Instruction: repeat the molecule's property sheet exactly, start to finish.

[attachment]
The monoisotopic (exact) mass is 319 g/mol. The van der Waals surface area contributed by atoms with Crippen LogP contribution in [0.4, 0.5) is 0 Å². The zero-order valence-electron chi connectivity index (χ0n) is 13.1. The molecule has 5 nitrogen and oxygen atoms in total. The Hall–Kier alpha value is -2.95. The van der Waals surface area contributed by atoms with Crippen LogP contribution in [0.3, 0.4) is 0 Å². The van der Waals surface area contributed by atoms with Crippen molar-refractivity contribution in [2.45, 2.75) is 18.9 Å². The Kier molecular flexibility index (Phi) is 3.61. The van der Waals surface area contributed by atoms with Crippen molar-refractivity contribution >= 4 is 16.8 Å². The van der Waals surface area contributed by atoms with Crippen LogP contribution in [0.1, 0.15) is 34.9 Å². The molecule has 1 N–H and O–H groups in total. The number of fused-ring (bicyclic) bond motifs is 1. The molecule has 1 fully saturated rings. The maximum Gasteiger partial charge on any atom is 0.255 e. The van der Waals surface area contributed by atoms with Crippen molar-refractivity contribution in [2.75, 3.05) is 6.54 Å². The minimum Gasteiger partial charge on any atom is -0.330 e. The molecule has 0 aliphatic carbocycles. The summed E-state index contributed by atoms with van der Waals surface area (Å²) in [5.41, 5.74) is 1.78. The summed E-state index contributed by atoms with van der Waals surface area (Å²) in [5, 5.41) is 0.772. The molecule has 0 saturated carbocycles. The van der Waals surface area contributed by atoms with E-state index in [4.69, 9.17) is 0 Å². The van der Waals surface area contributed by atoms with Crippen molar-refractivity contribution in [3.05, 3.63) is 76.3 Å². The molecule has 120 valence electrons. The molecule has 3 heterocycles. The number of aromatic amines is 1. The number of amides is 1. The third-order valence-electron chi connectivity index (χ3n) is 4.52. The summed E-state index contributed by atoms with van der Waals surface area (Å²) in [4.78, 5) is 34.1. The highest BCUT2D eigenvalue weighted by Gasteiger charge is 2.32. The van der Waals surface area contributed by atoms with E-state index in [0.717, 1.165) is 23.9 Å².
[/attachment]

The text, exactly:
The monoisotopic (exact) mass is 319 g/mol. The van der Waals surface area contributed by atoms with Crippen LogP contribution in [0.4, 0.5) is 0 Å². The zero-order valence-electron chi connectivity index (χ0n) is 13.1. The molecule has 5 nitrogen and oxygen atoms in total. The Hall–Kier alpha value is -2.95. The van der Waals surface area contributed by atoms with Crippen LogP contribution in [0.3, 0.4) is 0 Å². The van der Waals surface area contributed by atoms with Crippen molar-refractivity contribution in [2.45, 2.75) is 18.9 Å². The Kier molecular flexibility index (Phi) is 3.61. The van der Waals surface area contributed by atoms with Crippen molar-refractivity contribution >= 4 is 16.8 Å². The van der Waals surface area contributed by atoms with Crippen LogP contribution in [0.1, 0.15) is 34.9 Å². The molecule has 1 N–H and O–H groups in total. The number of fused-ring (bicyclic) bond motifs is 1. The molecule has 1 fully saturated rings. The maximum Gasteiger partial charge on any atom is 0.255 e. The van der Waals surface area contributed by atoms with Crippen molar-refractivity contribution in [2.75, 3.05) is 6.54 Å². The minimum Gasteiger partial charge on any atom is -0.330 e. The molecule has 0 aliphatic carbocycles. The summed E-state index contributed by atoms with van der Waals surface area (Å²) in [5.41, 5.74) is 1.78. The summed E-state index contributed by atoms with van der Waals surface area (Å²) in [5, 5.41) is 0.772. The molecule has 0 saturated carbocycles. The van der Waals surface area contributed by atoms with E-state index in [4.69, 9.17) is 0 Å². The van der Waals surface area contributed by atoms with Crippen molar-refractivity contribution in [3.05, 3.63) is 76.3 Å². The molecule has 120 valence electrons. The molecule has 3 heterocycles. The number of aromatic amines is 1. The number of amides is 1. The third-order valence-electron chi connectivity index (χ3n) is 4.52. The summed E-state index contributed by atoms with van der Waals surface area (Å²) in [4.78, 5) is 34.1. The highest BCUT2D eigenvalue weighted by Gasteiger charge is 2.32. The van der Waals surface area contributed by atoms with E-state index in [0.717, 1.165) is 23.9 Å².